Mr. Hawkins, my fourth-grade elementary teacher, is the first person I remember who would use the phrase, “Nothing is permanent except change.” While this statement may indeed be true, change is still hard and often frustrating. For organizations, change frequently causes stress and increased conflict, typically resulting in decreased employee engagement and productivity. One might wish to simply avoid change, but Mr. Hawkins’ sentiment that I first heard in 1984 is still true today in 2019.
Therefore, if change is going to happen (which it will), it’s important to do change well! There are countless books and resources on how to do change effectively. At ACHIEVE, we even have two workshops dedicated to the topic of managing change. And in our newest book, The Culture Question, my co-authors and I focus a whole chapter on “How to Change Culture.”
At CTRI and ACHIEVE, we too are not immune to change. Recently, I have been communicating and sharing plans for a change in our leadership structure. I have been doing this verbally whenever possible, but many of our trainers are spread out across different North American cities, so I also had to write about the plan and rationale for the change.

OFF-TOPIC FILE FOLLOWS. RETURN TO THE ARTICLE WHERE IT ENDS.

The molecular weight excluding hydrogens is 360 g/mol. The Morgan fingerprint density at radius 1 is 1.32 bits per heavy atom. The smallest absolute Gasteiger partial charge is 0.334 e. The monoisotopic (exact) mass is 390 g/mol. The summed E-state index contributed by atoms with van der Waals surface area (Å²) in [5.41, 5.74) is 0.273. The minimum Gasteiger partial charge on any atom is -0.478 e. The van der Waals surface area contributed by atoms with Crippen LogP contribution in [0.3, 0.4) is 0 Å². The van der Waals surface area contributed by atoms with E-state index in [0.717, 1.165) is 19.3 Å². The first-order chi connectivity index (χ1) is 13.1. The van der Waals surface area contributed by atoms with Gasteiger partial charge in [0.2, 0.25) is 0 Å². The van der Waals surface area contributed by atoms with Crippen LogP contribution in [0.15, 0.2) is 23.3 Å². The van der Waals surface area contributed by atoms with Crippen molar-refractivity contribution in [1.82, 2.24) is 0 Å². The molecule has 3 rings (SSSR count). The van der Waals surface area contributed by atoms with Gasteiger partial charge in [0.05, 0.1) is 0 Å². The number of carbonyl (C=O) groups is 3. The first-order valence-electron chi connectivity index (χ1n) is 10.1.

In communicating about this change, I am trying to practice what we teach. From my experiences that include this most recent change as well as previous ones, there are two things I have learned that make change easier. One is to communicate the plan for change early, and the second is to communicate the plan often.
The next time you are faced with the need to make a change – and by the way, it’s just around the corner – I encourage you to keep these two principles in mind. It’s helped me, and I hope it will help you as well.
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